My obsession with penguins goes farther back than I can remember. I had a vast menagerie of stuffed animals as a young child ranging from bears to monkeys, but was most attached to a small penguin that eventually wore out from being carried everywhere, from bedroom to bathroom to dining room, during my waking hours. When asked by various and sundry adults why I liked penguins, I usually said “because they are always well dressed.” And they are.
Once the egg is laid, it is transferred by the female Emperor Penguin very carefully to her mate (if the egg touches the ice, it would freeze and die), who then keeps the egg warm by holding it on top of his feet and tucking it under a large fold of skin until it hatches. The female penguin immediately returns to the sea to feed, leaving the male without food for about two months. The male penguins huddle together in large groups to conserve body heat in the cold and harsh environment, where winds can reach up to 120 miles per hour. When the female returns, she finds her mate (and chick) by listening to one particular bugle over thousands of others.
Jeanne fully understands my penguin obsession. She should, since she has a similar obsession with Holstein cows. Our house, as well as her office at her new job, is full of Holstein reminders. Our main bathroom has white walls with black Holstein spots and a pink ceiling (for the udders). It’s a good thing we don’t ever plan to move, or some repainting of the bathroom would be in order. Once several years ago my birthday present from Jeanne was a behind-the-scenes visit to the penguin exhibit at Mystic Aquarium, forty-five minutes south of Providence. Along with a dozen or so other privileged penguin enthusiasts, I found out about the breeding and feeding habits of African penguins in captivity and actually got to touch one. My colleagues and I sat in a circle in the middle of the floor, and the penguin-meister brought in a two-foot tall penguin, setting her down in the middle of the circle. Her name was “Yellow-Yellow,” after the colors of the two identifying bands on her flipper. I swear that Yellow-Yellow liked me best. She waddled right over to me, ignoring the woman on my left and the kid on my right. Or at least that’s my story and I’m sticking to it.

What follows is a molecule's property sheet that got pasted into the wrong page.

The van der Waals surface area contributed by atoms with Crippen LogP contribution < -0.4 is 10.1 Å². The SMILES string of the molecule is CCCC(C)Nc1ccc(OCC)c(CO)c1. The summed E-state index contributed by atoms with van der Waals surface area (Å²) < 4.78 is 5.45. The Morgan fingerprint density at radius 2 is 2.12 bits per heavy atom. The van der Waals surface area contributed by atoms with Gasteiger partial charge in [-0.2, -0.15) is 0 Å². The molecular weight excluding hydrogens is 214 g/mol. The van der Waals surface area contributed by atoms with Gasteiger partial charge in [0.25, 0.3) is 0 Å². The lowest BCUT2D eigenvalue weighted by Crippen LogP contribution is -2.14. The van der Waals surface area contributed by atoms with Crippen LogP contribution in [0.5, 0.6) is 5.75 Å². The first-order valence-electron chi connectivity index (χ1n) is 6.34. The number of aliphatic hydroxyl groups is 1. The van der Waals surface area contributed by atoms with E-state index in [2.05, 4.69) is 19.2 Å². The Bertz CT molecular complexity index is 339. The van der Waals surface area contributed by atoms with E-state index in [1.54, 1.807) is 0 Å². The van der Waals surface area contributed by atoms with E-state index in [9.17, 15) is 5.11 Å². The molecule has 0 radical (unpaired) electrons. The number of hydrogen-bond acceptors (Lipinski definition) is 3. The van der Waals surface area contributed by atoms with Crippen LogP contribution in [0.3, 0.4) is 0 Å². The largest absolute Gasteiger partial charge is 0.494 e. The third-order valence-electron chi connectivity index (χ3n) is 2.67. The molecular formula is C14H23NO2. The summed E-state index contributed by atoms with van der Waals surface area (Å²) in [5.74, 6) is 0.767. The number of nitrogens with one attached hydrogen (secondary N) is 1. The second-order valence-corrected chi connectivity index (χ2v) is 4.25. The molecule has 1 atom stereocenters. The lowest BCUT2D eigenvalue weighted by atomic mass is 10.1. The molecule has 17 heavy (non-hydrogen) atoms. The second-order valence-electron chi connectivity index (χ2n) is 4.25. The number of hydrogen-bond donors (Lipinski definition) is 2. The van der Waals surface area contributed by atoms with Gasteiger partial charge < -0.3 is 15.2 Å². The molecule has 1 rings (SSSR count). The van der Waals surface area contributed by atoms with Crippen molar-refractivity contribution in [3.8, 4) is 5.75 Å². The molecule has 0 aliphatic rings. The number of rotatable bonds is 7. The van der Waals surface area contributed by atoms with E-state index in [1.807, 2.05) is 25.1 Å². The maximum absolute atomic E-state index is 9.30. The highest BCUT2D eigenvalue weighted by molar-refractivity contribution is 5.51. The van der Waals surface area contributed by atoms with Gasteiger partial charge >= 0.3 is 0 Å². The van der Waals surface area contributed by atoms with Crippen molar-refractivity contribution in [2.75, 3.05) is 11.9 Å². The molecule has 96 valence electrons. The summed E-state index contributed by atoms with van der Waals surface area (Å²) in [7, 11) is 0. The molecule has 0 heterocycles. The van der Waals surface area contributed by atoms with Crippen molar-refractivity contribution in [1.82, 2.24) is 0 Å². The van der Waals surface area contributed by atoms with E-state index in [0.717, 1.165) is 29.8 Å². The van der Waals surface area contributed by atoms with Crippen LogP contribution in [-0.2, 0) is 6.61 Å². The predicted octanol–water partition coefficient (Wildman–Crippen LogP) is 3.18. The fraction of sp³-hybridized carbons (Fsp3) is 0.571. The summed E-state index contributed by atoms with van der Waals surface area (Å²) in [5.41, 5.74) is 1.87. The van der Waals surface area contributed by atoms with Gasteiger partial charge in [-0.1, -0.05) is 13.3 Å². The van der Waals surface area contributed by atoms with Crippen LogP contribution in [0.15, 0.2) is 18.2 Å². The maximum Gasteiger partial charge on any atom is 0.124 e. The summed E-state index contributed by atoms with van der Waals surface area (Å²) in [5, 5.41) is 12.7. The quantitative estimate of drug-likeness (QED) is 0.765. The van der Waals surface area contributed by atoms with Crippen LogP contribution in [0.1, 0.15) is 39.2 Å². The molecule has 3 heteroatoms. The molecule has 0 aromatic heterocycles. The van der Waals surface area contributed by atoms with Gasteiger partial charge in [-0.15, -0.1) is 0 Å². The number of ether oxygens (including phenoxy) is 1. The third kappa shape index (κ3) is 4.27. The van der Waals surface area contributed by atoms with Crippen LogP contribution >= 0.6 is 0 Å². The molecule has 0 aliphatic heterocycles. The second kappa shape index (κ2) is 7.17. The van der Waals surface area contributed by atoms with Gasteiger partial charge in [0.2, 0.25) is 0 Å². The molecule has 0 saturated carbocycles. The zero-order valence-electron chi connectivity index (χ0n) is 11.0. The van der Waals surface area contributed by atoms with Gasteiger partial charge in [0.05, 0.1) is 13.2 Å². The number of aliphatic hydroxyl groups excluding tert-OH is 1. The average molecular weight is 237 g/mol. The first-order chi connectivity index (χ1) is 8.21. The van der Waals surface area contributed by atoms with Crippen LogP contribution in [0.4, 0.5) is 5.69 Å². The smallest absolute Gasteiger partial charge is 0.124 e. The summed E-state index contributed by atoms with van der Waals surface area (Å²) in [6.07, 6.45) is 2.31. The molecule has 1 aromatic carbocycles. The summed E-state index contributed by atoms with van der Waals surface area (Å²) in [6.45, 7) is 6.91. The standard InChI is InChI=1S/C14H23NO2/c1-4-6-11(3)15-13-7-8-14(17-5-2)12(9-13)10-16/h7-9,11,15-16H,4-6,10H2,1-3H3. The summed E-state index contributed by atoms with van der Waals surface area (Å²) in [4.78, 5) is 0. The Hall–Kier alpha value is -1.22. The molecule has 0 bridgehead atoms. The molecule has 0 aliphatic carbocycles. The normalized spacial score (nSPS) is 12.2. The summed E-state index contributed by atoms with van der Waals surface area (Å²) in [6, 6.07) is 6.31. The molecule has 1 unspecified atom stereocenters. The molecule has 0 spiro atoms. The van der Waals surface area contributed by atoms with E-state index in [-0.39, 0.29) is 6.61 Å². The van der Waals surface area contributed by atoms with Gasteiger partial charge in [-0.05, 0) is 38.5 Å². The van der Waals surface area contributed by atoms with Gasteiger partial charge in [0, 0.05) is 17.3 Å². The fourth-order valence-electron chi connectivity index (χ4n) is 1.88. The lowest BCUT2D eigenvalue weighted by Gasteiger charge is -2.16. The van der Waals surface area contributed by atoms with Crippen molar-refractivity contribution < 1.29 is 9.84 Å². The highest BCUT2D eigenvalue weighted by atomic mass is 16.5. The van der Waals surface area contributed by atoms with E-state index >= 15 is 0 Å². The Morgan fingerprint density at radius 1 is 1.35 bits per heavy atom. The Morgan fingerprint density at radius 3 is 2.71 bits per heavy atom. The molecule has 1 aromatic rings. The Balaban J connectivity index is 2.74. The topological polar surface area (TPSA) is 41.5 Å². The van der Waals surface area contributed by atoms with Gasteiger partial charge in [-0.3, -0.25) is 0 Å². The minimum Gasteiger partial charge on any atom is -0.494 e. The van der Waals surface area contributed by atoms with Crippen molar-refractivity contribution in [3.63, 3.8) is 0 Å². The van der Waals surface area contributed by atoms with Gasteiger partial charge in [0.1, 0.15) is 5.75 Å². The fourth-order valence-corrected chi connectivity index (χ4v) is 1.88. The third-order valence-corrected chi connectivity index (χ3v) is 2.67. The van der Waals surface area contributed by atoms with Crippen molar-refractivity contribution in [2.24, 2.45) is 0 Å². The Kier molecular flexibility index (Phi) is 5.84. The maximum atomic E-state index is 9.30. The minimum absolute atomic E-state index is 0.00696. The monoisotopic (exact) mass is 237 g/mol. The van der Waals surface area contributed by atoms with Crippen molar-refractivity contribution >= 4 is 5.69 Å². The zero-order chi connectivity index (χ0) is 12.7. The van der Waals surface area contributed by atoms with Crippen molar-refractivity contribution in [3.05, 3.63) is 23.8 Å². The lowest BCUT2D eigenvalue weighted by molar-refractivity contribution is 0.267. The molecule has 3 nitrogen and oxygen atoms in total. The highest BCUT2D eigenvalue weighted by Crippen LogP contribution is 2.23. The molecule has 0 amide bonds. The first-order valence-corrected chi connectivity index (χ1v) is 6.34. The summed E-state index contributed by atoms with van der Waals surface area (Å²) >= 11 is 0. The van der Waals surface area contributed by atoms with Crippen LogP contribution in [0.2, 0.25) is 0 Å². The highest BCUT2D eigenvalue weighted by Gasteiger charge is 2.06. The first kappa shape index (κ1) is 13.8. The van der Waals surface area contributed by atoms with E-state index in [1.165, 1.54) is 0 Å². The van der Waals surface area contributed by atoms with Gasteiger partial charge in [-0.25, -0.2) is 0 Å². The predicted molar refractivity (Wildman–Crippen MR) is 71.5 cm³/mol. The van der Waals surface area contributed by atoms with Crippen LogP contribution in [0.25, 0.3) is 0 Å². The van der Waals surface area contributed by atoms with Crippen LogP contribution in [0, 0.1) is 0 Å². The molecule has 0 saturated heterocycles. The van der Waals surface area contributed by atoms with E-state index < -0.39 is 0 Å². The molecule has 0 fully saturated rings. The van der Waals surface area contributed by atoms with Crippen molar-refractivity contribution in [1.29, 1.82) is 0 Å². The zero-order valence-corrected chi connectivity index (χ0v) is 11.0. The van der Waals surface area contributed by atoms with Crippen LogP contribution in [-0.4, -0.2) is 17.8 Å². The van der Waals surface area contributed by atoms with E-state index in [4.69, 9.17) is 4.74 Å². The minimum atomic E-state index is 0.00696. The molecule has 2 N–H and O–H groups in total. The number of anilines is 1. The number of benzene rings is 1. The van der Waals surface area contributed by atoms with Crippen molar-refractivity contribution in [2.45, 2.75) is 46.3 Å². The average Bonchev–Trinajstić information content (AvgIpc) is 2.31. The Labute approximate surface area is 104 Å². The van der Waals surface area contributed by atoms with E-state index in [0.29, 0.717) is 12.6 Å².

By now, regular readers of this blog are asking “Okay, what has your penguin obsession taught you about God?” Nothing, as far as I know. “How has your penguin fetish informed your teaching over the years?” Not at all. I’m sure there is something important in the facts that I am obsessed with black and white birds, Jeanne loves black and white bovines, and the official colors of the place I teach are black and white. But maybe not. Don’t tell me you don’t have at least one obsession that you can’t explain other than that you have it. Bottom line, I love penguins because penguins are cool. It’s a first principle.